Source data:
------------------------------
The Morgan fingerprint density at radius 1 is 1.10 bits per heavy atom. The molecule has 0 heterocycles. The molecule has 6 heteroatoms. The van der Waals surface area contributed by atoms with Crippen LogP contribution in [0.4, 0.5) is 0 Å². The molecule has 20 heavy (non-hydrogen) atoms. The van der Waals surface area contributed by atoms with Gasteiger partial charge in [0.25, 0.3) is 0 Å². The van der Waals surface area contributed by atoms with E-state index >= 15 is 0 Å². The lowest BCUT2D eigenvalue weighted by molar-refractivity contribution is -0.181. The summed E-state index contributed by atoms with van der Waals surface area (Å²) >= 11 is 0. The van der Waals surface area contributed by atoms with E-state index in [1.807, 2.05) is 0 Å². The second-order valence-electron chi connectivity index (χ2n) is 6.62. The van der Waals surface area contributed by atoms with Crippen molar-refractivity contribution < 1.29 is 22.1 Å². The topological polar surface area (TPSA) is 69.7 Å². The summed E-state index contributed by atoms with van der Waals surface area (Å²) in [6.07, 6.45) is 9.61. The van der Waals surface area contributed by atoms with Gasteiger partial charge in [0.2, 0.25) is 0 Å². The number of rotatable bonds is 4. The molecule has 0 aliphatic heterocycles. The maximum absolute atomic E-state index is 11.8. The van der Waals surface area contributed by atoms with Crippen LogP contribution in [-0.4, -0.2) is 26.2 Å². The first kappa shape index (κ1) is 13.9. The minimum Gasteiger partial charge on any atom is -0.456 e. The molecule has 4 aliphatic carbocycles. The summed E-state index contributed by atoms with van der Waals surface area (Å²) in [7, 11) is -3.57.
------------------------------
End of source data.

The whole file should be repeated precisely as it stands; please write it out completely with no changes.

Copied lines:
The Morgan fingerprint density at radius 1 is 1.10 bits per heavy atom. The molecule has 0 heterocycles. The molecule has 6 heteroatoms. The van der Waals surface area contributed by atoms with Crippen LogP contribution in [0.4, 0.5) is 0 Å². The molecule has 20 heavy (non-hydrogen) atoms. The van der Waals surface area contributed by atoms with Gasteiger partial charge in [0.25, 0.3) is 0 Å². The van der Waals surface area contributed by atoms with E-state index >= 15 is 0 Å². The lowest BCUT2D eigenvalue weighted by molar-refractivity contribution is -0.181. The summed E-state index contributed by atoms with van der Waals surface area (Å²) >= 11 is 0. The van der Waals surface area contributed by atoms with E-state index in [1.807, 2.05) is 0 Å². The second-order valence-electron chi connectivity index (χ2n) is 6.62. The van der Waals surface area contributed by atoms with Crippen molar-refractivity contribution < 1.29 is 22.1 Å². The topological polar surface area (TPSA) is 69.7 Å². The summed E-state index contributed by atoms with van der Waals surface area (Å²) in [6.07, 6.45) is 9.61. The van der Waals surface area contributed by atoms with Gasteiger partial charge in [0.2, 0.25) is 0 Å². The number of rotatable bonds is 4. The molecule has 0 aliphatic heterocycles. The maximum absolute atomic E-state index is 11.8. The van der Waals surface area contributed by atoms with Crippen LogP contribution in [-0.4, -0.2) is 26.2 Å². The first kappa shape index (κ1) is 13.9. The minimum Gasteiger partial charge on any atom is -0.456 e. The molecule has 4 aliphatic carbocycles. The summed E-state index contributed by atoms with van der Waals surface area (Å²) in [7, 11) is -3.57.